A University of about 5,000 students, Monmouth offers four doctoral programs and a comprehensive range of undergraduate and graduate programs. Located on the New Jersey shore, about a mile from the Atlantic Ocean and convenient to both New York City and Philadelphia, Monmouth is less than 15 minutes from Asbury Park, dubbed the “coolest place at the Jersey Shore.”

The Hawks compete in NCAA Division I athletics. Its Polling Institute gives the University national exposure. And Monmouth is home to the Bruce Springsteen Archives and Center for American Music.

This combination already has proven attractive to a diverse group of students. More than a quarter of Monmouth’s students are students of color. A third come from under-resourced communities and qualify for federal Pell Grants. Roughly 40% are first-generation students.

Monmouth’s continuous improvement, meanwhile, had propelled forward an institution that did not achieve university status until 1995. In U.S. News & World Report’s annual Best Colleges rankings for 2005, Monmouth was 76th among North regional universities. Less than 10 years later, it had cracked the top 30 before achieving its current No. 17 ranking.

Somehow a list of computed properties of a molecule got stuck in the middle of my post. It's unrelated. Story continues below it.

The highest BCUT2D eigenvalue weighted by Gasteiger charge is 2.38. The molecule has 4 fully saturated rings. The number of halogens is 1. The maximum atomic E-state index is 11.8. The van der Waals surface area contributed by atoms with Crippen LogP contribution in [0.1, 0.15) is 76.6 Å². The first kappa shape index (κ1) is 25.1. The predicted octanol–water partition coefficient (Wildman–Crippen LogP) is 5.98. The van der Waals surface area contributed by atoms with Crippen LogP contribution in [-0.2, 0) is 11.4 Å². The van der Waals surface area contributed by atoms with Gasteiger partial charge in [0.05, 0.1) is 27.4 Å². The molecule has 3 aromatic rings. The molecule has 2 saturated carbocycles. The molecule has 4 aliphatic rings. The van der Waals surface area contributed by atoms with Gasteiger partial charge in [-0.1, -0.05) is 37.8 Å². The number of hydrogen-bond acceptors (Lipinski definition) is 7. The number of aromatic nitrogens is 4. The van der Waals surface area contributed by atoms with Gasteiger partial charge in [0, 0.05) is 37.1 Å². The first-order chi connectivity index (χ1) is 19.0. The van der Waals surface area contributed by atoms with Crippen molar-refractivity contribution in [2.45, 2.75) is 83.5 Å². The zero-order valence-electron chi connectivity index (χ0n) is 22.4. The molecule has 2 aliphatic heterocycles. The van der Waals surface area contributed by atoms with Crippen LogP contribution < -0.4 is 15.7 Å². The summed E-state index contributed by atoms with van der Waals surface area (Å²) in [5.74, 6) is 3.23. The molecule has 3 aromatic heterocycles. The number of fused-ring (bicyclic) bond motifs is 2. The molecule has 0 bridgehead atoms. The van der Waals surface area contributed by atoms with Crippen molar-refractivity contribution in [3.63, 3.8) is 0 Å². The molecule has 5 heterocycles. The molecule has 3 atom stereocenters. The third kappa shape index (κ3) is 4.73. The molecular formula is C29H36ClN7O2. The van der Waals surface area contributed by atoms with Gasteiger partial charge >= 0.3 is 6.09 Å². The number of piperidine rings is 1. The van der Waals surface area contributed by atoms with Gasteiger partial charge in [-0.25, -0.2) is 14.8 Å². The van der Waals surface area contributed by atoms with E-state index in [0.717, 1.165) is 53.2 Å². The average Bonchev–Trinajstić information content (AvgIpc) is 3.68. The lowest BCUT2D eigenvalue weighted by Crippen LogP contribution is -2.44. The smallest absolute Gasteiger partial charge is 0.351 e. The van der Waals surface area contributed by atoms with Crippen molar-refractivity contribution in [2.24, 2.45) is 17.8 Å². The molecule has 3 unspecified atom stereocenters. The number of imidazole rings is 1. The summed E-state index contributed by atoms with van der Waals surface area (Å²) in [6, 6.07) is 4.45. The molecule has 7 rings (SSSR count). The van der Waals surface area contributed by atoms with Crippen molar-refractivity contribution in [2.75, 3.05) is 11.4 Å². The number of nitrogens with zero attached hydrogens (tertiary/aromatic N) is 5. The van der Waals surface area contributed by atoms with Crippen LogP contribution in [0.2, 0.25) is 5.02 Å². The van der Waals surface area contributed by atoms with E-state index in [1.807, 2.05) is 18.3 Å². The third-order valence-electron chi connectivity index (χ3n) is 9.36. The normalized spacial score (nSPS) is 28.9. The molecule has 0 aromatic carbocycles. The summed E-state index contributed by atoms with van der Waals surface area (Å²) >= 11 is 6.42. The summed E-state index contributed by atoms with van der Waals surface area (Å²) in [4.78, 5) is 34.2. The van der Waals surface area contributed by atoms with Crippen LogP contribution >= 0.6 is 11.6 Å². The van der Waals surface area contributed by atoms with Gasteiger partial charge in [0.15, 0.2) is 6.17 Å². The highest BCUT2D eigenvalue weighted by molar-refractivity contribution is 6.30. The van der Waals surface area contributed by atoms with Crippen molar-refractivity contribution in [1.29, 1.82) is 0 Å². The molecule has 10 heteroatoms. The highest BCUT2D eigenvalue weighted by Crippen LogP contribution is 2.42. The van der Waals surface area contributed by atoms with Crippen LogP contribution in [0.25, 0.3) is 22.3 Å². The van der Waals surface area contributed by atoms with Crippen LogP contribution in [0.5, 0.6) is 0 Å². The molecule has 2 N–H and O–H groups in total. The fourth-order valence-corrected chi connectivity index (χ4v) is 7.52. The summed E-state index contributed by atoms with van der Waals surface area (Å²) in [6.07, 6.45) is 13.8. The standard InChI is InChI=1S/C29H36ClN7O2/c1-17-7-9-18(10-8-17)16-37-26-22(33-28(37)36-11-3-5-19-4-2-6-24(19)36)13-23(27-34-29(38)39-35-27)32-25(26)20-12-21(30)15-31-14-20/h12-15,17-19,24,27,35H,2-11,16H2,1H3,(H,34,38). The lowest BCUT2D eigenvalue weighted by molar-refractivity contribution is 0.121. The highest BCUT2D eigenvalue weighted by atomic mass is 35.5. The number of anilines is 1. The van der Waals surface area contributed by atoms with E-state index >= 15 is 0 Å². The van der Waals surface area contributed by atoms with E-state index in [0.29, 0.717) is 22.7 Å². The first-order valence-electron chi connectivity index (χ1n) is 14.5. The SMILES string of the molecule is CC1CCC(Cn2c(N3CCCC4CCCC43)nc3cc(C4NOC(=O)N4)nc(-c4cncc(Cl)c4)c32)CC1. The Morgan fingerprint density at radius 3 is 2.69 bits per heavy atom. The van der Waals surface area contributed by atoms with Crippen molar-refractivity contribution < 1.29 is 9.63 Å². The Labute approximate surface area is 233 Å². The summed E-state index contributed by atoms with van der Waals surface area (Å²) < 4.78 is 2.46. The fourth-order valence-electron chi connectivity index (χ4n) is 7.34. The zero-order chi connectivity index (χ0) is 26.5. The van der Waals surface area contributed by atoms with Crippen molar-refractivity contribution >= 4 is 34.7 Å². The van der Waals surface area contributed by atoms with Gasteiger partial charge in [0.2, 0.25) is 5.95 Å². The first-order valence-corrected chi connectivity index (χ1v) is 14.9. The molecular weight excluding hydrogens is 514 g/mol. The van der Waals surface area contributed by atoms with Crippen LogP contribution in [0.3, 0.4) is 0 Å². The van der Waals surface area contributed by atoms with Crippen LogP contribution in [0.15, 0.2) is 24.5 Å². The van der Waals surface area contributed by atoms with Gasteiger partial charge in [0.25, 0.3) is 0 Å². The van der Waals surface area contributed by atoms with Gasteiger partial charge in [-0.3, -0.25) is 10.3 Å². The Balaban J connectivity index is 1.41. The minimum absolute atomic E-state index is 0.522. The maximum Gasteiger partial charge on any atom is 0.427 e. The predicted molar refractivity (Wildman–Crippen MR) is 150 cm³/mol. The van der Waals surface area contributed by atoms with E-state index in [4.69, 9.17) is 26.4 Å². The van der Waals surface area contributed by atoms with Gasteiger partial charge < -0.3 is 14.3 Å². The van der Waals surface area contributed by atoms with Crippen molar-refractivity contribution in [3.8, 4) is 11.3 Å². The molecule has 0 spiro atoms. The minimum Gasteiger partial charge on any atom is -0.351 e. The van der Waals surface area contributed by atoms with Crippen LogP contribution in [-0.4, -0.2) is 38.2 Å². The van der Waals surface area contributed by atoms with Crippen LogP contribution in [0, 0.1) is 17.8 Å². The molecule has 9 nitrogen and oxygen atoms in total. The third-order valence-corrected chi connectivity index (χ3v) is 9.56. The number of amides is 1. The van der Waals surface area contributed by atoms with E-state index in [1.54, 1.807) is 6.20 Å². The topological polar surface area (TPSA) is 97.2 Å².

Monmouth had proven that it was possible to be both excellent and accessible. Leahy thought the University could do even better.

“We have something special here,” Leahy said. “Monmouth has the opportunity to separate itself from many other fine private institutions out there. And if we’re intentional about it, Monmouth can become a national leader in excellence and access.”

students walking around campus at Monmouth University
Monmouth is emerging as a national leader in integrating both excellence and access.
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Top 20 Best Colleges
Monmouth ranks No. 17 in U.S. News & World Report’s Best Regional Universities North category.